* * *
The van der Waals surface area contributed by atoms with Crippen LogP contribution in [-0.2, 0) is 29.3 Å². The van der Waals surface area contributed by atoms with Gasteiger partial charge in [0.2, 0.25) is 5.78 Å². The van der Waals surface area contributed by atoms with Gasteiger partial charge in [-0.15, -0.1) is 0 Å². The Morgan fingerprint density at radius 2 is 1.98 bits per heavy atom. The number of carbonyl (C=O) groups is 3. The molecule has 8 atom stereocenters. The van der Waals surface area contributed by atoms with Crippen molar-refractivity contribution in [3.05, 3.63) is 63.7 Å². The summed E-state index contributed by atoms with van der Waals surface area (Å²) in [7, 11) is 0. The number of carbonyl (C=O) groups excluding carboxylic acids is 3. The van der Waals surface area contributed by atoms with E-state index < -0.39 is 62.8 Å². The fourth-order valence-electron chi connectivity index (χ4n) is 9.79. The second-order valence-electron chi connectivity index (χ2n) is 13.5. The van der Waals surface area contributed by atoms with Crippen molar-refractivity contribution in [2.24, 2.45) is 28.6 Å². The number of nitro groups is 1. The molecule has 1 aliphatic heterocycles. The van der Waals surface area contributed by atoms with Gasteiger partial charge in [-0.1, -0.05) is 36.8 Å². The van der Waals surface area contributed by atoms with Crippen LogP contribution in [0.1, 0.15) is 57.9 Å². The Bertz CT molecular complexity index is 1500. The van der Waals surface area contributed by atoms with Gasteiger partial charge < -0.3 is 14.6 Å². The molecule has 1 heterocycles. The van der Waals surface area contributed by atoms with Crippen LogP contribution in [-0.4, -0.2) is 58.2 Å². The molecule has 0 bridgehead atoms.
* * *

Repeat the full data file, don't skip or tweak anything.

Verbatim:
The van der Waals surface area contributed by atoms with Crippen LogP contribution in [-0.2, 0) is 29.3 Å². The van der Waals surface area contributed by atoms with Gasteiger partial charge in [0.2, 0.25) is 5.78 Å². The van der Waals surface area contributed by atoms with Gasteiger partial charge in [-0.15, -0.1) is 0 Å². The Morgan fingerprint density at radius 2 is 1.98 bits per heavy atom. The number of carbonyl (C=O) groups is 3. The molecule has 8 atom stereocenters. The van der Waals surface area contributed by atoms with Crippen molar-refractivity contribution in [3.05, 3.63) is 63.7 Å². The summed E-state index contributed by atoms with van der Waals surface area (Å²) in [7, 11) is 0. The number of carbonyl (C=O) groups excluding carboxylic acids is 3. The van der Waals surface area contributed by atoms with E-state index < -0.39 is 62.8 Å². The fourth-order valence-electron chi connectivity index (χ4n) is 9.79. The second-order valence-electron chi connectivity index (χ2n) is 13.5. The van der Waals surface area contributed by atoms with Crippen molar-refractivity contribution in [2.24, 2.45) is 28.6 Å². The number of nitro groups is 1. The molecule has 1 aliphatic heterocycles. The van der Waals surface area contributed by atoms with Gasteiger partial charge in [-0.1, -0.05) is 36.8 Å². The van der Waals surface area contributed by atoms with Crippen LogP contribution in [0.1, 0.15) is 57.9 Å². The Bertz CT molecular complexity index is 1500. The van der Waals surface area contributed by atoms with Gasteiger partial charge < -0.3 is 14.6 Å². The molecule has 1 heterocycles. The van der Waals surface area contributed by atoms with Crippen LogP contribution in [-0.4, -0.2) is 58.2 Å². The molecule has 0 bridgehead atoms.